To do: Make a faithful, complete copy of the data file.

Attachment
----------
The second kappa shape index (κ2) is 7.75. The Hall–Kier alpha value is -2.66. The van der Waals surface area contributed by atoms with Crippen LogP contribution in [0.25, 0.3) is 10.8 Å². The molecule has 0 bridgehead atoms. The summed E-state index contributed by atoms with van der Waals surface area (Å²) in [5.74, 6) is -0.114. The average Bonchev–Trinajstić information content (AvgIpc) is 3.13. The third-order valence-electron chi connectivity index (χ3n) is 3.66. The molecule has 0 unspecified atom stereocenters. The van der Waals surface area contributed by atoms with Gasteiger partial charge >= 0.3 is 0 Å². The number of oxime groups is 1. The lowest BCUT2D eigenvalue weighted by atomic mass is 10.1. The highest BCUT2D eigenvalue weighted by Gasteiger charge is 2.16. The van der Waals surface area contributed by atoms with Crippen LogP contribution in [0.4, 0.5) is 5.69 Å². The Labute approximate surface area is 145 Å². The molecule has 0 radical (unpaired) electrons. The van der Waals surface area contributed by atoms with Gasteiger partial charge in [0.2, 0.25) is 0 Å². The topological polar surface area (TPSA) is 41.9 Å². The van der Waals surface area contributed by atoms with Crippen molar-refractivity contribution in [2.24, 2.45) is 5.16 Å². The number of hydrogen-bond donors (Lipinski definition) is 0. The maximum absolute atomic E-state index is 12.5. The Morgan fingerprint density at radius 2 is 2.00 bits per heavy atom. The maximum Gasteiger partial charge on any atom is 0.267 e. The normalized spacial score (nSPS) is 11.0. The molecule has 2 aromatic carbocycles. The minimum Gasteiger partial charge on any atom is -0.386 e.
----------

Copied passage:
The second kappa shape index (κ2) is 7.75. The Hall–Kier alpha value is -2.66. The van der Waals surface area contributed by atoms with Crippen LogP contribution in [0.25, 0.3) is 10.8 Å². The molecule has 0 bridgehead atoms. The summed E-state index contributed by atoms with van der Waals surface area (Å²) in [5.74, 6) is -0.114. The average Bonchev–Trinajstić information content (AvgIpc) is 3.13. The third-order valence-electron chi connectivity index (χ3n) is 3.66. The molecule has 0 unspecified atom stereocenters. The van der Waals surface area contributed by atoms with Gasteiger partial charge >= 0.3 is 0 Å². The number of oxime groups is 1. The lowest BCUT2D eigenvalue weighted by atomic mass is 10.1. The highest BCUT2D eigenvalue weighted by Gasteiger charge is 2.16. The van der Waals surface area contributed by atoms with Crippen LogP contribution in [0.4, 0.5) is 5.69 Å². The Labute approximate surface area is 145 Å². The molecule has 0 radical (unpaired) electrons. The van der Waals surface area contributed by atoms with Gasteiger partial charge in [0.2, 0.25) is 0 Å². The topological polar surface area (TPSA) is 41.9 Å². The van der Waals surface area contributed by atoms with Crippen molar-refractivity contribution in [2.24, 2.45) is 5.16 Å². The number of hydrogen-bond donors (Lipinski definition) is 0. The maximum absolute atomic E-state index is 12.5. The Morgan fingerprint density at radius 2 is 2.00 bits per heavy atom. The maximum Gasteiger partial charge on any atom is 0.267 e. The normalized spacial score (nSPS) is 11.0. The molecule has 2 aromatic carbocycles. The minimum Gasteiger partial charge on any atom is -0.386 e.